Hole drilling – I typically try to use the smallest auger I can get away with. For panfish, I really like a five or six inch auger. This allows me to drill a lot of holes very quickly, and makes it harder for fish that might come unhooked to turn in the hole and escape. For sight fishing, however, I prefer an eight or ten inch auger. This size of hole allows for a better field of vision under the ice. Sometimes I even take this a step further and “stack” one hole on top of another so that the finished product looks like a figure “8”. This allows me to straddle the rear-most hole as I fish in it, but still have a large field of vision under the ice…especially in the forward direction. The one thing to keep in mind is that while sight fishing makes it easy for us to see what the fish are doing under the ice, it also makes it easy for the fish to see what we’re doing on top of the ice. If we have too much of a window to look down through, it also leaves less for us to hide behind. The bigger the hole, the more likely that a wily bluegill will spot you, so it’s important to find the sweet spot between hole sizes that gives you good field of vision below the ice, but still limits the fish’s field of vision above the ice.

For much the same reason, it is also important to avoid anything inside your darkened enclosure that might frighten off approaching fish. Avoid bright colors or highly reflective surfaces. If you’re wearing a headlamp, or have a light on the bill of your cap, be sure it’s shut off. Also make sure your sunglasses aren’t resting on your forehead or on the bill of your cap. Any of those things can be easily seen by the fish below and scatter them. I even know some die hard sight fishers that blacken their face, so that they blend in with the darkened interior of their fish houses.

Excessive noise above can also repel fish that may be below you. On windy days, the flapping fabric of a portable fish house can be a definite bite killer. Fish in very clear water can tend to be spooky. Fishing for them in shallow water only complicates that matter because the luxury of distance to muffle sounds disappear, so be very conscious of any noise you make, whether it be your ice cleats clacking on the ice, conversation with other anglers, or the sound of the plastic base of a portable fish house on the ice.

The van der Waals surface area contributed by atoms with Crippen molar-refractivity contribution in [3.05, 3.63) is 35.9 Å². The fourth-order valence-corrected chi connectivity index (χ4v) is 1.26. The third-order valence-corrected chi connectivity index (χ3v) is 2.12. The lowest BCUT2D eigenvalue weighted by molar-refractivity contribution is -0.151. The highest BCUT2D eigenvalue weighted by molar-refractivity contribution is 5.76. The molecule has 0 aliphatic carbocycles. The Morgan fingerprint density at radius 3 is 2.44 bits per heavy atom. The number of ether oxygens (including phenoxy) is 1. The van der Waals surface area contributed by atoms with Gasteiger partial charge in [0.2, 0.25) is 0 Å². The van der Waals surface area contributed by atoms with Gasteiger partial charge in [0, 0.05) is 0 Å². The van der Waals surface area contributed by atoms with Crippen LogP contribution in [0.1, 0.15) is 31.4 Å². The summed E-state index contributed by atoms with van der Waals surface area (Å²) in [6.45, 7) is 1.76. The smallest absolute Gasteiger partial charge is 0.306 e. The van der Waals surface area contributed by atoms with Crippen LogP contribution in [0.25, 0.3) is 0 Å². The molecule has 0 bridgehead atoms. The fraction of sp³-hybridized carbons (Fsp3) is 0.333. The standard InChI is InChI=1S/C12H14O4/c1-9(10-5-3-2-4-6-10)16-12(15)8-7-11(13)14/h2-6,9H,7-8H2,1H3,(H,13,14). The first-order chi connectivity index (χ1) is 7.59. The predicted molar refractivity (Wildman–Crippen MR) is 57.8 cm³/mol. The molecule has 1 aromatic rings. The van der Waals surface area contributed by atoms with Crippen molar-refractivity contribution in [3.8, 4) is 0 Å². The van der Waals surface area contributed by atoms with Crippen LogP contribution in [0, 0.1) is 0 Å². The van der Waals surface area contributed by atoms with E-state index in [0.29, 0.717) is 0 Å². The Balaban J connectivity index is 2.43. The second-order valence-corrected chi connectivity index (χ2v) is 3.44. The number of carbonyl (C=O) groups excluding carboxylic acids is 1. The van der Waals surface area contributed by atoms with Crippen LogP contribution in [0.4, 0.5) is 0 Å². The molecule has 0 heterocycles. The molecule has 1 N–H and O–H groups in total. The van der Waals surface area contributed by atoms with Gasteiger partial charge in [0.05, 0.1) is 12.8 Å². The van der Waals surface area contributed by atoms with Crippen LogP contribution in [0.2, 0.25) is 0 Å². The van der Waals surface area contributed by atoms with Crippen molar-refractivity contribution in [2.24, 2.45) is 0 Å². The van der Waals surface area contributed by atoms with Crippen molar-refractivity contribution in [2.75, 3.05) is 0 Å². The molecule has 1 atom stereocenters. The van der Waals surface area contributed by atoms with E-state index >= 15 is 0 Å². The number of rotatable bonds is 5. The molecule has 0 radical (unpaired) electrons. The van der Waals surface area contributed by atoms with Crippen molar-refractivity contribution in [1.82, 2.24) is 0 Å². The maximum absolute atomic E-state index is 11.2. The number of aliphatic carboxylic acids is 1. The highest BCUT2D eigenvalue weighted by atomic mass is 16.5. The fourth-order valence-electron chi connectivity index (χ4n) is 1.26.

One other thing that sight fishing has taught me is that sometimes I need to lower the rod tip to allow the fish, especially bluegills, to take the jig completely in their mouth. Bluegills will often come in and take only the live bait/plastic into their mouth. Setting the hook at this point only results in a missed bite. Holding the rod tip level only results in the fish spitting the bait out as soon as it feels the tension on the line. By dropping the rod tip, the slack in the line allows the fish to actually take the hook into its mouth with the next bite. Then, and only then, it’s time to set the hook.

Lessons Learned from Sight Fishing

The best part of sight fishing is that it will make you a better ice angler all the way around. The more experience you have with what your jigging motion looks like under the ice and how fish reacts to it, the better you will be at giving the fish what they want. Sight fishing provides you with instant verification of what you are doing at your end of the ice rod. These lessons go far beyond sight fishing and can apply to any type of ice fishing you do. Lessons like learning to drop the rod tip, as mentioned above, can only be learned while sight fishing, but apply to any ice fishing situation. I’m amazed at the number of ice anglers I encounter that are just jigging away, but really have no idea what they’re doing above the ice looks like at the jig on the end of their line. Some of the best ice anglers I know all have one thing in common; they always know what their jig looks like to the fish below, regardless of water clarity. They know this because they have sight fished enough that these things are programmed into them and become automatic. This alone should be reason enough for everyone to want to give sight fishing a try.

Probably the hardest thing for me to convey in print is how much fun sight fishing is. Actually being able to WATCH a 10 inch bluegill slide in on your jig is truly an adrenaline rush. The anticipation as he studies it, using his pectoral fins to “hover” near it, is almost unbearable and the rush as he inhales it and you set the hook is absolutely indescribable. Or, just as often, you will see him slowly back away from your jig and drift out of sight, which can be equally as frustrating…but also exciting in its own way. Fortunately for us as Iowans, we have some of the best sight fishing in the world right here in our own fair state. We get the opportunity to practice this exciting ice fishing technique in our own “backyard”, and improve our skills as anglers at the same time. I can’t believe you’re not headed that way already. I’ll see you up there!